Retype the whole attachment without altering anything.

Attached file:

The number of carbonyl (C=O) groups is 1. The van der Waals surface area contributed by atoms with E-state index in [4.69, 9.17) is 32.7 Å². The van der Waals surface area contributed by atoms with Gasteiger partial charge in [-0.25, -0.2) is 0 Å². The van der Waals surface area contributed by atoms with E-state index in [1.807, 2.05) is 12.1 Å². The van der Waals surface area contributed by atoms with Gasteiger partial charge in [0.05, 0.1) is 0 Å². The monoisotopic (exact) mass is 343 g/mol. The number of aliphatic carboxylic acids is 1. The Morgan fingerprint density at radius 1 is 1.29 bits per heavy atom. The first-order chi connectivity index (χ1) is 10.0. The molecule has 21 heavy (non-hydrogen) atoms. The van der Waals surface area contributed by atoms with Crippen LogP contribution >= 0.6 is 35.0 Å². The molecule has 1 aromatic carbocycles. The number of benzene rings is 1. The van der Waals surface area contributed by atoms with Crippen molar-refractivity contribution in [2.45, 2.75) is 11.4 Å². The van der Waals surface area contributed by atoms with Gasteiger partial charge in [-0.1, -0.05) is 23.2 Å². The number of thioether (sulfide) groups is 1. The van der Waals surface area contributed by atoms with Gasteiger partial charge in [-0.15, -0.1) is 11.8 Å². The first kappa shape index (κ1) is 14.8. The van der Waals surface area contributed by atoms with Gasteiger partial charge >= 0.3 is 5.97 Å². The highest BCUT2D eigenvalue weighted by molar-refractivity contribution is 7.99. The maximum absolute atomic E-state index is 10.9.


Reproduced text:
The number of carbonyl (C=O) groups is 1. The van der Waals surface area contributed by atoms with E-state index in [4.69, 9.17) is 32.7 Å². The van der Waals surface area contributed by atoms with Gasteiger partial charge in [-0.25, -0.2) is 0 Å². The van der Waals surface area contributed by atoms with E-state index in [1.807, 2.05) is 12.1 Å². The van der Waals surface area contributed by atoms with Gasteiger partial charge in [0.05, 0.1) is 0 Å². The monoisotopic (exact) mass is 343 g/mol. The number of aliphatic carboxylic acids is 1. The Morgan fingerprint density at radius 1 is 1.29 bits per heavy atom. The first-order chi connectivity index (χ1) is 10.0. The molecule has 21 heavy (non-hydrogen) atoms. The van der Waals surface area contributed by atoms with Crippen LogP contribution >= 0.6 is 35.0 Å². The molecule has 1 aromatic carbocycles. The number of benzene rings is 1. The van der Waals surface area contributed by atoms with Crippen molar-refractivity contribution in [2.45, 2.75) is 11.4 Å². The van der Waals surface area contributed by atoms with Gasteiger partial charge in [-0.1, -0.05) is 23.2 Å². The number of thioether (sulfide) groups is 1. The van der Waals surface area contributed by atoms with Gasteiger partial charge in [-0.15, -0.1) is 11.8 Å². The first kappa shape index (κ1) is 14.8. The van der Waals surface area contributed by atoms with Gasteiger partial charge >= 0.3 is 5.97 Å². The highest BCUT2D eigenvalue weighted by molar-refractivity contribution is 7.99. The maximum absolute atomic E-state index is 10.9.